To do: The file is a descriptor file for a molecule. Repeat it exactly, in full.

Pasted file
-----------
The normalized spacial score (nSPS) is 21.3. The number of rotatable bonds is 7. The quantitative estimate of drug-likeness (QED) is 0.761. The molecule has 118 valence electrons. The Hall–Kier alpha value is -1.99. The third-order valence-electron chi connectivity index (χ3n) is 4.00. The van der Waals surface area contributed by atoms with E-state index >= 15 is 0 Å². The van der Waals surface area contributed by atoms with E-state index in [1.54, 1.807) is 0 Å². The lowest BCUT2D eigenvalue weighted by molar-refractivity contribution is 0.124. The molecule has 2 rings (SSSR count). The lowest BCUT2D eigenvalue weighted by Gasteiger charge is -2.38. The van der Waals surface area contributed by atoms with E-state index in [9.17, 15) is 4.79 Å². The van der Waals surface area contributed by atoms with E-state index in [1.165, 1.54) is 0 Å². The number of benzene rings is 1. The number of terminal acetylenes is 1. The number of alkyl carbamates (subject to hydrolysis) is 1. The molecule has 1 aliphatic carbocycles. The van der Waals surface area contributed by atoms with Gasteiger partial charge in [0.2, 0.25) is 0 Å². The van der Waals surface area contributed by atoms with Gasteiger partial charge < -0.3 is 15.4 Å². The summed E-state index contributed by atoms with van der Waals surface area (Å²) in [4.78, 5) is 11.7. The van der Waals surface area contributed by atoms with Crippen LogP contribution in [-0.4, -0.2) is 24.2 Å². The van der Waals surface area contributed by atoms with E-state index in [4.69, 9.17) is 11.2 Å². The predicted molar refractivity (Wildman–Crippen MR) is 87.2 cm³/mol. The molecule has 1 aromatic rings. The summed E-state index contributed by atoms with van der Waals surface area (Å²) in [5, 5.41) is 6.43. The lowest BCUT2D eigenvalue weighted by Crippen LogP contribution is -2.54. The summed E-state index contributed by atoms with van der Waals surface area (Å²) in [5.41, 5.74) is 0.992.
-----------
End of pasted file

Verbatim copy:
The normalized spacial score (nSPS) is 21.3. The number of rotatable bonds is 7. The quantitative estimate of drug-likeness (QED) is 0.761. The molecule has 118 valence electrons. The Hall–Kier alpha value is -1.99. The third-order valence-electron chi connectivity index (χ3n) is 4.00. The van der Waals surface area contributed by atoms with E-state index >= 15 is 0 Å². The van der Waals surface area contributed by atoms with E-state index in [1.54, 1.807) is 0 Å². The lowest BCUT2D eigenvalue weighted by molar-refractivity contribution is 0.124. The molecule has 2 rings (SSSR count). The lowest BCUT2D eigenvalue weighted by Gasteiger charge is -2.38. The van der Waals surface area contributed by atoms with E-state index in [9.17, 15) is 4.79 Å². The van der Waals surface area contributed by atoms with E-state index in [1.165, 1.54) is 0 Å². The number of benzene rings is 1. The number of terminal acetylenes is 1. The number of alkyl carbamates (subject to hydrolysis) is 1. The molecule has 1 aliphatic carbocycles. The van der Waals surface area contributed by atoms with Gasteiger partial charge in [0.2, 0.25) is 0 Å². The van der Waals surface area contributed by atoms with Gasteiger partial charge < -0.3 is 15.4 Å². The summed E-state index contributed by atoms with van der Waals surface area (Å²) in [4.78, 5) is 11.7. The van der Waals surface area contributed by atoms with Crippen LogP contribution in [-0.4, -0.2) is 24.2 Å². The van der Waals surface area contributed by atoms with E-state index in [4.69, 9.17) is 11.2 Å². The predicted molar refractivity (Wildman–Crippen MR) is 87.2 cm³/mol. The molecule has 1 aromatic rings. The summed E-state index contributed by atoms with van der Waals surface area (Å²) in [5, 5.41) is 6.43. The lowest BCUT2D eigenvalue weighted by Crippen LogP contribution is -2.54. The summed E-state index contributed by atoms with van der Waals surface area (Å²) in [5.41, 5.74) is 0.992.